Hayes Ability Screening Index (HASI) Products

There are three HASI products

  • The Hayes Ability Screening Index (HASI)
  • Hayes Ability Screening Index Non-Verbal (paper based)
  • Hayes Ability Screening Index Non-Verbal (online)
The HASI
  • A screening test, not a diagnostic test for intellectual disability
  • Can be administered by non-psychologists in 5 -10 minutes
  • Correctly screens for intellectual disability in 82% of cases and correctly excludes non-disabled clients in 72% of cases
  • Correlates significantly with standardised tests of cognition and adaptive behaviour
  • Is culture and gender fair
  • Saves valuable time and resources
  • The score indicates “Refer for further assessment” or “No referral”
  • Administered individually, not in a group

Covers a wide age range – 13 to adulthood
Can be used with victims/complainants or offenders as a screening test
Suitable for use by probation and parole personnel, police, solicitors and barristers, corrective services staff, juvenile justice workers, alcohol and other drug counsellors, forensic and correctional mental health professionals
The HASI is widely used in Australia and also in the UK, USA, Canada, Norway and The Netherlands.
It has been translated into Norwegian, Dutch and Canadian French.

It is a unique and effective instrument to screen for intellectual disability.

Hayes Ability Screening Index Non-Verbal (paper based)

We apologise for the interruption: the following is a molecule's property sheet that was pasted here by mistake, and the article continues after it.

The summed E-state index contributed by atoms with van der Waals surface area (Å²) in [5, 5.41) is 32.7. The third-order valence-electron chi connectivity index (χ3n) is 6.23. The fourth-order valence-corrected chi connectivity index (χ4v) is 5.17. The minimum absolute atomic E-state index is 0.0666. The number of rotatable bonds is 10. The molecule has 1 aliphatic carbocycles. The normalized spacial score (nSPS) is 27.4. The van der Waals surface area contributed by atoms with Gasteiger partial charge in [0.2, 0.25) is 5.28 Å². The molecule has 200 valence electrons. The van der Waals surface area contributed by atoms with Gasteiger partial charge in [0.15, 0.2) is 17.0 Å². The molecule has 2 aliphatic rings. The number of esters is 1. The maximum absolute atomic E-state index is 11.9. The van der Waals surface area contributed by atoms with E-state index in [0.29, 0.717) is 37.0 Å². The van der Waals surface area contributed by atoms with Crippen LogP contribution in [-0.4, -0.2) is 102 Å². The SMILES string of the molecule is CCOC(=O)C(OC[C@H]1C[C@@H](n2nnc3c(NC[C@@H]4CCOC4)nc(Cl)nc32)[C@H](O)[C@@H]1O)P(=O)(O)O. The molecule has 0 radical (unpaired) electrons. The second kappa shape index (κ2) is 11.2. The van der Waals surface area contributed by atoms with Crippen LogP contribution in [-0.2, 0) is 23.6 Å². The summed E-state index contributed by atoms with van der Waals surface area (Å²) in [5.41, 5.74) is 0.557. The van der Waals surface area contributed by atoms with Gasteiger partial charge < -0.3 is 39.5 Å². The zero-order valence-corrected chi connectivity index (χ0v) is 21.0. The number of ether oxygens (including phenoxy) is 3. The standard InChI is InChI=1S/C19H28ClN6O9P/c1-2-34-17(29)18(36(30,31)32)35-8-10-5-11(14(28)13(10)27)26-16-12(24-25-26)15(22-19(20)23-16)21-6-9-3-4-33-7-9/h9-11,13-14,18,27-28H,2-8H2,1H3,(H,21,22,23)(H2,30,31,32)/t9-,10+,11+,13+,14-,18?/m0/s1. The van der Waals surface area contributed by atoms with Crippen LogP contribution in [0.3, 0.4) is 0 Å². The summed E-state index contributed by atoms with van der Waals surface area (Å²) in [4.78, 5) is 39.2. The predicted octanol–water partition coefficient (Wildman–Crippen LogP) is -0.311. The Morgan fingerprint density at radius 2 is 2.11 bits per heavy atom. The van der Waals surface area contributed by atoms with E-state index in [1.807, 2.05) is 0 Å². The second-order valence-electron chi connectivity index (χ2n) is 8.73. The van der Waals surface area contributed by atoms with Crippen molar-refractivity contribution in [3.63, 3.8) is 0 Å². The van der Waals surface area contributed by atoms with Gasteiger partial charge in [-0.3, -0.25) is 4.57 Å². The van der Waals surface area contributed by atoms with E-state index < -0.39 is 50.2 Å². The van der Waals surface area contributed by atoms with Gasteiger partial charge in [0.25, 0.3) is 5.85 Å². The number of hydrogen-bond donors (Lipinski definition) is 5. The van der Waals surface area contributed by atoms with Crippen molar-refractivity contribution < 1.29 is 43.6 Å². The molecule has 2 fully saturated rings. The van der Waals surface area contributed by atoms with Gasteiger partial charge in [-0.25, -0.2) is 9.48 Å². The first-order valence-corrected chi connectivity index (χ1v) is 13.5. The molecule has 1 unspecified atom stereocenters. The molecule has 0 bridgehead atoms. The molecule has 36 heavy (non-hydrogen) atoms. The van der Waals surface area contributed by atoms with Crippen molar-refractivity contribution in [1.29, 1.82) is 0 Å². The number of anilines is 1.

The Hayes Ability Screening Index-Nonverbal (HASI-NV) is a brief, individually administered screening index of intellectual abilities.   The HASI-NV is intended for use with people aged between 13 and late adulthood.   It was developed primarily to provide a short and effective instrument to indicate the possible presence of intellectual disability amongst persons in contact with the justice system and to determine those who need to be referred for further full-scale diagnostic assessment.   In police settings, the HASI-NV is designed to identify those accused persons who may be vulnerable during detention or police interviews, so that appropriate provisions (including presence of an independent third party) for vulnerable interviewees may be implemented.

 

The HASI-NV follows on from the Hayes Ability Screening Index (HASI) (Hayes, 2000) which was developed in response to difficulties experienced by professionals in the criminal justice system in recognising the presence of intellectual disabilities.   As the HASI began to be used in non-English speaking environments and in jurisdictions that did not have welfare and educational provisions similar to those existing in Australia and other Western nations, it became apparent that some items and sub-tests were not universally appropriate.   The HASI was translated into other languages, including Dutch, Norwegian, and French Canadian, but the translation process was difficult owing to verbally based items such as being able to spell a word backwards, or translating questions about welfare benefits or special education.  Hence, it was clear that there was a need for a screening test which was minimally dependent upon verbal or literacy skills, and did not refer to support systems for people with intellectual disabilities such as welfare payments and special education.